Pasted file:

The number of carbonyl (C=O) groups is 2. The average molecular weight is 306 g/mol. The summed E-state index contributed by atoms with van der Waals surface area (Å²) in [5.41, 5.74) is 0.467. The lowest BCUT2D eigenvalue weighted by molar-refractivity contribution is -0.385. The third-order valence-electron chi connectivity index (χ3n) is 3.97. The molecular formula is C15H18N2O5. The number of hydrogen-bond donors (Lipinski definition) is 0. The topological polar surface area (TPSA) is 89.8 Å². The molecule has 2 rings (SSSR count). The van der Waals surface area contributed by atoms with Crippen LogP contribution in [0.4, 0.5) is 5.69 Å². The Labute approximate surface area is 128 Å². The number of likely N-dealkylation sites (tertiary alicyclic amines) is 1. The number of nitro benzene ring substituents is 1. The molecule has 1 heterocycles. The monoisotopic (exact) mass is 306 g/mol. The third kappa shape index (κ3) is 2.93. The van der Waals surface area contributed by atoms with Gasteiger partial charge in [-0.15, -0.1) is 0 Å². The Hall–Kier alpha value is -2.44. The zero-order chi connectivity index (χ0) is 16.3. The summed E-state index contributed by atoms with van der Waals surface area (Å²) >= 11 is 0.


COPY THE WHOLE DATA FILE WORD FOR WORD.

The number of carbonyl (C=O) groups is 2. The average molecular weight is 306 g/mol. The summed E-state index contributed by atoms with van der Waals surface area (Å²) in [5.41, 5.74) is 0.467. The lowest BCUT2D eigenvalue weighted by molar-refractivity contribution is -0.385. The third-order valence-electron chi connectivity index (χ3n) is 3.97. The molecular formula is C15H18N2O5. The number of hydrogen-bond donors (Lipinski definition) is 0. The topological polar surface area (TPSA) is 89.8 Å². The molecule has 2 rings (SSSR count). The van der Waals surface area contributed by atoms with Crippen LogP contribution in [0.4, 0.5) is 5.69 Å². The Labute approximate surface area is 128 Å². The number of likely N-dealkylation sites (tertiary alicyclic amines) is 1. The number of nitro benzene ring substituents is 1. The molecule has 1 heterocycles. The monoisotopic (exact) mass is 306 g/mol. The third kappa shape index (κ3) is 2.93. The van der Waals surface area contributed by atoms with Gasteiger partial charge in [-0.15, -0.1) is 0 Å². The Hall–Kier alpha value is -2.44. The zero-order chi connectivity index (χ0) is 16.3. The summed E-state index contributed by atoms with van der Waals surface area (Å²) >= 11 is 0.